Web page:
By Mikhail Karadimov November 11th, 2015
Not too long ago—maybe a week ago or so—you could watch Paul Thomas Anderson’s latest on MUBI.com. Love MUBI. Love what they’re going for. Each day, a new movie appears in a 30-picture rotation as another is discarded. There are only 30 movies at any given time, and they are selected with thought and a sense for curation. It was because of PTA’s latest, Junun, a story of Johnny Greenwood—the composer of PTA’s last several movies as well as the lead guitarist for Radiohead— and his collaborative trip to India that I even decided to purchase a membership to the site. (I highly recommend it).
Either way: it took me several weeks to finally sit down and watch Junun. I consider myself a pretty big PTA fan. Whether or not I’m one of the biggest is up for debate. I surely didn’t do much to prove it this time around. I don’t know why I hesitated for so long to watch Junun. There seemed to have been so much pressure behind the decision. I needed everything to be perfect, for the environment to glow with the right aura, for the screen to stretch wide enough, high enough, to validate a viewing. I refused to watch it on my laptop, in my hotel bed, with my headphones on, as Chattanooga droned on with its boring buzz, with all those trucks and sedans waiting and honking on line for their fast food orders.
The scene needed to be right. And it wasn’t. But then I came home and I finally tried, I finally summoned the energy to watch PTA’s side project, his practice, and geared it up, only for the internet to fail and stutter and break my viewing into little jagged pieces. The rhythm was shot.
I thought it karma, I thought it comeuppance. The gods knew I could’ve and should’ve watched Junun by then, but I had hesitated, I had faltered and fallen, and because of it my rhythm, and the movie’s rhythm, started and stopped, it hiccupped along. Everything was out of tune, out of whack. My ear lost its equilibrium and I spun off into anger.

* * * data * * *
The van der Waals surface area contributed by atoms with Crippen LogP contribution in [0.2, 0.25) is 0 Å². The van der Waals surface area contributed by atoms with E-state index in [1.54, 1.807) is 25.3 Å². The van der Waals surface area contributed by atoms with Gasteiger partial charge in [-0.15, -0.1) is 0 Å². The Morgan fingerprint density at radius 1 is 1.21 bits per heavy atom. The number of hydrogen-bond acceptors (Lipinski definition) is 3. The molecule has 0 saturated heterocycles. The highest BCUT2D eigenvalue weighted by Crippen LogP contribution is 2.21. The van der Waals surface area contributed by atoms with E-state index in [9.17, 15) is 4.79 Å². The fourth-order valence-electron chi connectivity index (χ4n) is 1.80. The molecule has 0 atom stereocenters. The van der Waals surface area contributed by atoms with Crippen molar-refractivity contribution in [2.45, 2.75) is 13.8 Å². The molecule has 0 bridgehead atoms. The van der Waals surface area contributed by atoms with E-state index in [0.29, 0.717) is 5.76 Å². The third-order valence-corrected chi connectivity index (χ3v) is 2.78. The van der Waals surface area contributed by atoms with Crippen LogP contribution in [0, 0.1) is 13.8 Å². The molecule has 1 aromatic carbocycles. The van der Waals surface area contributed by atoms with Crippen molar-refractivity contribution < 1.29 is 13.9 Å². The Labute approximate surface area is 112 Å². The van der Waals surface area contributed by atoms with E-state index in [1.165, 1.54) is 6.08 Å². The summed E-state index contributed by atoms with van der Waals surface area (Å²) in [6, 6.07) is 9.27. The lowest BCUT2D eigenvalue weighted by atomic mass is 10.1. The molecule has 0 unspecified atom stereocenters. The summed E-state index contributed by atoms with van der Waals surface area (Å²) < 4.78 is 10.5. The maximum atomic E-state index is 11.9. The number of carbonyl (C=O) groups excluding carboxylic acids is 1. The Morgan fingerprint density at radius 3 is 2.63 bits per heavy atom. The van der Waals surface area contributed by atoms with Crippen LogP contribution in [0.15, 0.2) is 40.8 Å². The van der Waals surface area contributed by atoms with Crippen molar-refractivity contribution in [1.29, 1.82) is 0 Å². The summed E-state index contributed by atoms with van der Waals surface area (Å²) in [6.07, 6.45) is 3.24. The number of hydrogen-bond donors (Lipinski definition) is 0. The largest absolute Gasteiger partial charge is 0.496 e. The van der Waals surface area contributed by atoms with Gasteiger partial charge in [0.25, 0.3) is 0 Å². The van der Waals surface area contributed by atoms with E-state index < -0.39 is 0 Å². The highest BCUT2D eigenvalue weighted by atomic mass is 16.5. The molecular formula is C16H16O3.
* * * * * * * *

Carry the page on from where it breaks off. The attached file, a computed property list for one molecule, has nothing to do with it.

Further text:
For the first time in a long time, PTA and I had lost or forgotten our harmony. He forgot how to present, and I forgot how to watch.
It was another week before I managed to heal my ego and give Junun another go. I thought about how my finger tips would callous over every time I tried to teach myself guitar, and I looked at my fingers and could see them in their old practiced state, I remember how wonderful it felt to rub over them and feel the vague remembrance of touch behind the dead skin cells. I thought to myself: maybe I’m ready now, maybe this is the place, the time, maybe I can show my love, my respects, and give Junun my full attention.
I ritualized the screening. I prepared food, brought napkins for the nightstand, straightened the sheets on my bed, situated my old man’s pipe and weed for easy access, filled several bottles with water, connected my wireless Beats vie Bluetooth, calibrated the thermostat to reach and maintain a steady 73-degrees. I tuned my surroundings, listened and felt for the perfect note of comfort.
And then I pressed play.